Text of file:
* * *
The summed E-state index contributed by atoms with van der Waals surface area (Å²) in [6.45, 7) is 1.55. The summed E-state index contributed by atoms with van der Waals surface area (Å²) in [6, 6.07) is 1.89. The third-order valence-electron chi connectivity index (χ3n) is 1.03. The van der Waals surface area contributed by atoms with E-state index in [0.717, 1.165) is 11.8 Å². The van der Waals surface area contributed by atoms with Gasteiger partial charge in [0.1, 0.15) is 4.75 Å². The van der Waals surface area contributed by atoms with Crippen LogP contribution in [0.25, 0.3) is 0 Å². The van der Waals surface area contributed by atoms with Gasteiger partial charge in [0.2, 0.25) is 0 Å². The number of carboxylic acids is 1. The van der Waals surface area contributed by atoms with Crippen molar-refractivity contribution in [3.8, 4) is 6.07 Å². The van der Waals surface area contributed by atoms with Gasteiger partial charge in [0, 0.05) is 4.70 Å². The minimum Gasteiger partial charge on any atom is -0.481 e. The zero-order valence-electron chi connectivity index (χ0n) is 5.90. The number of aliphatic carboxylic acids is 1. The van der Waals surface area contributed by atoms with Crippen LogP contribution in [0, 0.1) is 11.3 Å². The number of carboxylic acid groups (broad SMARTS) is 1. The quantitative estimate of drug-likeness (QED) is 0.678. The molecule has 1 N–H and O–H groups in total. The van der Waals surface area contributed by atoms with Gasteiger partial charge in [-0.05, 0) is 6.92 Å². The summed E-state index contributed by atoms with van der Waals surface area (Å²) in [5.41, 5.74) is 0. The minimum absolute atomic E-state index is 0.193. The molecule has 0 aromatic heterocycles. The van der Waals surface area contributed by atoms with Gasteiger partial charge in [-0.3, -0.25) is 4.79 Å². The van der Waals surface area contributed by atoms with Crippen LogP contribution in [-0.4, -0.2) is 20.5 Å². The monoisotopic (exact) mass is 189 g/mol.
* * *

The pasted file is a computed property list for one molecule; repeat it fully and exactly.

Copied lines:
The summed E-state index contributed by atoms with van der Waals surface area (Å²) in [6.45, 7) is 1.55. The summed E-state index contributed by atoms with van der Waals surface area (Å²) in [6, 6.07) is 1.89. The third-order valence-electron chi connectivity index (χ3n) is 1.03. The van der Waals surface area contributed by atoms with E-state index in [0.717, 1.165) is 11.8 Å². The van der Waals surface area contributed by atoms with Gasteiger partial charge in [0.1, 0.15) is 4.75 Å². The van der Waals surface area contributed by atoms with Crippen LogP contribution in [0.25, 0.3) is 0 Å². The van der Waals surface area contributed by atoms with Gasteiger partial charge in [0.2, 0.25) is 0 Å². The number of carboxylic acids is 1. The van der Waals surface area contributed by atoms with Crippen molar-refractivity contribution in [3.8, 4) is 6.07 Å². The van der Waals surface area contributed by atoms with Gasteiger partial charge in [0, 0.05) is 4.70 Å². The minimum Gasteiger partial charge on any atom is -0.481 e. The zero-order valence-electron chi connectivity index (χ0n) is 5.90. The number of aliphatic carboxylic acids is 1. The van der Waals surface area contributed by atoms with Crippen LogP contribution in [0, 0.1) is 11.3 Å². The number of carboxylic acid groups (broad SMARTS) is 1. The quantitative estimate of drug-likeness (QED) is 0.678. The molecule has 1 N–H and O–H groups in total. The van der Waals surface area contributed by atoms with Gasteiger partial charge in [-0.05, 0) is 6.92 Å². The summed E-state index contributed by atoms with van der Waals surface area (Å²) in [5.41, 5.74) is 0. The minimum absolute atomic E-state index is 0.193. The molecule has 0 aromatic heterocycles. The van der Waals surface area contributed by atoms with Gasteiger partial charge in [-0.3, -0.25) is 4.79 Å². The van der Waals surface area contributed by atoms with Crippen LogP contribution in [-0.4, -0.2) is 20.5 Å². The monoisotopic (exact) mass is 189 g/mol.